Auditor general criticizes PA Cyber Charter School surplus, urges changes in state funding
By Bill Vidonic
Published: Thursday, December 6, 2012, 2:20 p.m.
Updated: Tuesday, February 19, 2013
One of Gov. Tom Corbett's priorities early next year is to examine how the state funds charter and cyber charter schools, the Department of Education said Thursday, responding to Auditor General Jack Wagner, who said an “out of whack” formula left the Pennsylvania Cyber Charter school flush with cash.
Wagner said the audit shows that the Midland, Beaver County, cyber school, the largest in the state with 10,600 students, is receiving much more public funding than it needs, and he criticized how the school spends some of it. The audit showed that at the end of the 2009-10 school year, the cyber school had a $13.8 million surplus, and between 2008 and 2010, it spent at least $3.5 million in taxpayer money for print, TV and radio advertising.
PA Cyber did not directly address most of Wagner's criticisms but noted in a statement that the audit said the school “complied ... with applicable state laws, contracts, grant requirements and administrative procedures.”
Department spokesman Tim Eller said surpluses are not new in public education. “Charter schools are public schools just like the school down the road,” he said.
The audit said the cyber school, which received more than $102 million in public funding for the 2011-12 school year, gets “almost twice as much revenue as any other cyber charter school and nearly three times as much as any other bricks and mortar charter school.”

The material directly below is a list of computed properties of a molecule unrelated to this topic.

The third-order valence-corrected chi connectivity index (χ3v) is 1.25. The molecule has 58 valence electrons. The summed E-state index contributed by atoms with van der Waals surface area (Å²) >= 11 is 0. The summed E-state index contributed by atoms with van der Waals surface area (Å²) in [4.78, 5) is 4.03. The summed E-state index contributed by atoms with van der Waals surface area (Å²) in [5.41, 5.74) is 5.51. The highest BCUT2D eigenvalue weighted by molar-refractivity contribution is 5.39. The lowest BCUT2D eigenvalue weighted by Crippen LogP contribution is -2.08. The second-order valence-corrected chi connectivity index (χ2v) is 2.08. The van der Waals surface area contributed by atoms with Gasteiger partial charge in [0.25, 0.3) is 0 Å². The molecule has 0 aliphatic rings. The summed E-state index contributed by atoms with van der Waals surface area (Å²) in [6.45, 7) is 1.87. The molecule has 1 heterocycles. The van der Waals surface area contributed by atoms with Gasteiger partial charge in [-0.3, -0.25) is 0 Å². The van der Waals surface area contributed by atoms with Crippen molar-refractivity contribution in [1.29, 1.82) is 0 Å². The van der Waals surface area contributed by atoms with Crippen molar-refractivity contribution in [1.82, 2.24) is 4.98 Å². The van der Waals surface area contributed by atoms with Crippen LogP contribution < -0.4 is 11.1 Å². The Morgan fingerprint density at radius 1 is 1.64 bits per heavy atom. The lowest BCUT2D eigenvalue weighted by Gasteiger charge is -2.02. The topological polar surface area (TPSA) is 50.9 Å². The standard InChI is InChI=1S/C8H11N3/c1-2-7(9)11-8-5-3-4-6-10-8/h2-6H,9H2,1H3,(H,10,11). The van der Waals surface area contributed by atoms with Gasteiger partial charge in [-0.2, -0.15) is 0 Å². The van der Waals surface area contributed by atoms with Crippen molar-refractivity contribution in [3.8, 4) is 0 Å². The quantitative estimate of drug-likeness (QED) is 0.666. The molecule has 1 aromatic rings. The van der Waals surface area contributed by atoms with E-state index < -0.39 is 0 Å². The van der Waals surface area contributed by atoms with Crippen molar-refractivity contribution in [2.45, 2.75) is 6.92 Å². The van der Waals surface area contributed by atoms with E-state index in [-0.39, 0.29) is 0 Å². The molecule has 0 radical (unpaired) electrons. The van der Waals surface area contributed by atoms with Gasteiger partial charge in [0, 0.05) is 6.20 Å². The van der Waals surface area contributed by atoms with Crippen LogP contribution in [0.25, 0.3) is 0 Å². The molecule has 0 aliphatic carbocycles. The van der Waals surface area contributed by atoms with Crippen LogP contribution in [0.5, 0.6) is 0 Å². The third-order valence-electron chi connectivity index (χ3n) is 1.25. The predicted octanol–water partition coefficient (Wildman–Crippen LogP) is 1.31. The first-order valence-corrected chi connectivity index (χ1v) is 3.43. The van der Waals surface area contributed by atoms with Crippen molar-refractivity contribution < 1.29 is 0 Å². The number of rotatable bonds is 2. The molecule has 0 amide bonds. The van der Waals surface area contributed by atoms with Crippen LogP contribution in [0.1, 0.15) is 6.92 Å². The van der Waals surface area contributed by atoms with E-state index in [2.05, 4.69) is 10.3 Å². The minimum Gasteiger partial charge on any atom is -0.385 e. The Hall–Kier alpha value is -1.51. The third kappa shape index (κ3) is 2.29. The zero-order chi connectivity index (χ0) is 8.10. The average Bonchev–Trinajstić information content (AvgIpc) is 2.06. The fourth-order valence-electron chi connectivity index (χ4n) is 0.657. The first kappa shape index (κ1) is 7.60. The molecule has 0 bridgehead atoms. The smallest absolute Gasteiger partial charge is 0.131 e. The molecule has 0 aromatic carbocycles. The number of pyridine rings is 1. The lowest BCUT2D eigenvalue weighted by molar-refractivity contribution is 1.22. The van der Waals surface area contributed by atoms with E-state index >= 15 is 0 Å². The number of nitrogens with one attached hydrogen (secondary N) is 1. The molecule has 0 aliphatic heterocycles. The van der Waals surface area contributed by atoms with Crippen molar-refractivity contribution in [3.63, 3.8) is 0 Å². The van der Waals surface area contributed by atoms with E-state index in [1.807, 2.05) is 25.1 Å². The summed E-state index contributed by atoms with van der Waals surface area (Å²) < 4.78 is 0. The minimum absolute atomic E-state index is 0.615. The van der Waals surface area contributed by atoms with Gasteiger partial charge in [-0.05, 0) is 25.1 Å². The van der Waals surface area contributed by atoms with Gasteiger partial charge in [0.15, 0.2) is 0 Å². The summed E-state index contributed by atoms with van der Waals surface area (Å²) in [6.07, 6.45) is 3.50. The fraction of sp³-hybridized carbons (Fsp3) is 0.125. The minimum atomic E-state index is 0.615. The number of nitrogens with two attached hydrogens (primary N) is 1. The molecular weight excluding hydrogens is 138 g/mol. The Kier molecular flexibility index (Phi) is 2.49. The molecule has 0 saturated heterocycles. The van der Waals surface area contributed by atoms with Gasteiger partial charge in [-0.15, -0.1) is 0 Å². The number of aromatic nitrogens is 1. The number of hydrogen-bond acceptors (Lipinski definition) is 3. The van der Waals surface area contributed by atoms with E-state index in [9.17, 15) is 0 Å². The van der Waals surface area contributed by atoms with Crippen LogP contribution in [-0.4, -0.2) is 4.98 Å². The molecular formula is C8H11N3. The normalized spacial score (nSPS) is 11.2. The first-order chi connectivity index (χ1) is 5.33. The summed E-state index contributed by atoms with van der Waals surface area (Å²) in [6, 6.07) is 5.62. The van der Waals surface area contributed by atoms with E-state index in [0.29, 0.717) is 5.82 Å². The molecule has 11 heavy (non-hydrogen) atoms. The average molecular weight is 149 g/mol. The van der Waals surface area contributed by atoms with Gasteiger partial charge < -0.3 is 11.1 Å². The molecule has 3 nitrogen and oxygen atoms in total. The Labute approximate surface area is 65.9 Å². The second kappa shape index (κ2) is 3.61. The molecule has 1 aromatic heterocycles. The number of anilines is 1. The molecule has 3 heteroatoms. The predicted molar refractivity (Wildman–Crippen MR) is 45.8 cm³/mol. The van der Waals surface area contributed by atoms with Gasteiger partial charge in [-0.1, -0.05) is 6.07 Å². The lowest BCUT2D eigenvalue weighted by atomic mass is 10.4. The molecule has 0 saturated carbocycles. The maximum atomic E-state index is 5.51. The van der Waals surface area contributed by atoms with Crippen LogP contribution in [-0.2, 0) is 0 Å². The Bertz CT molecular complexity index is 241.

Under the current funding formula, each school district gets a set amount from the state for each student it educates. If a student goes to a charter school or cyber charter school, that money leaves the district and goes to the new school.
“The funding formula is out of whack and needs to be corrected legislatively,” said Wagner, a frequent critic of charter school funding.
Wagner said that districts pay $6,500 to $17,000 for each student attending a charter school, but other states spend no more than $6,000.
“Pennsylvania is out of step,” he said.
The audit occurs amid turmoil at PA Cyber. In July, federal agents served search warrants or subpoenas at the cyber school, the National Network of Digital Schools, which provides management services for PA Cyber, and at other agencies founded by former PA Cyber CEO Nick Trombetta, who stepped down on June 30. Federal authorities said the cyber school is not a target of the investigation.
The U.S. Attorney's office did not return a message seeking comment on the status of the investigation. The cyber school in September fired its four top administrators in what it said was a reorganization.
Wagner said his audit did not uncover any violations of the law, but that PA Cyber was “using taxpayer dollars in a manner never intended,” with regard to the advertising.
He recommended that Education Secretary Ron Tomalis and the General Assembly propose legislation to change how charter schools and cyber charter schools are funded and how they spend their money.
Michael J. Conti, interim CEO of PA Cyber, said in a prepared statement that the charter school favors an “overhaul.” The school said its surplus grew to $14 million for the 2010-11 school year.
“PA Cyber has been at the forefront of common-sense reform for the past several legislative sessions. “We are hopeful that the General Assembly will have more success in the new session in passing an overhaul.”
A bill that would have created a commission to study charter school funding passed the state Senate but stalled in the House this year.
Eller said the state has about 30,000 students enrolled in cyber schools, and another 75,000 in charter schools.
Bill Vidonic is a staff writer for Trib Total Media. He can be reached at 412-380-5621 or firstname.lastname@example.org.
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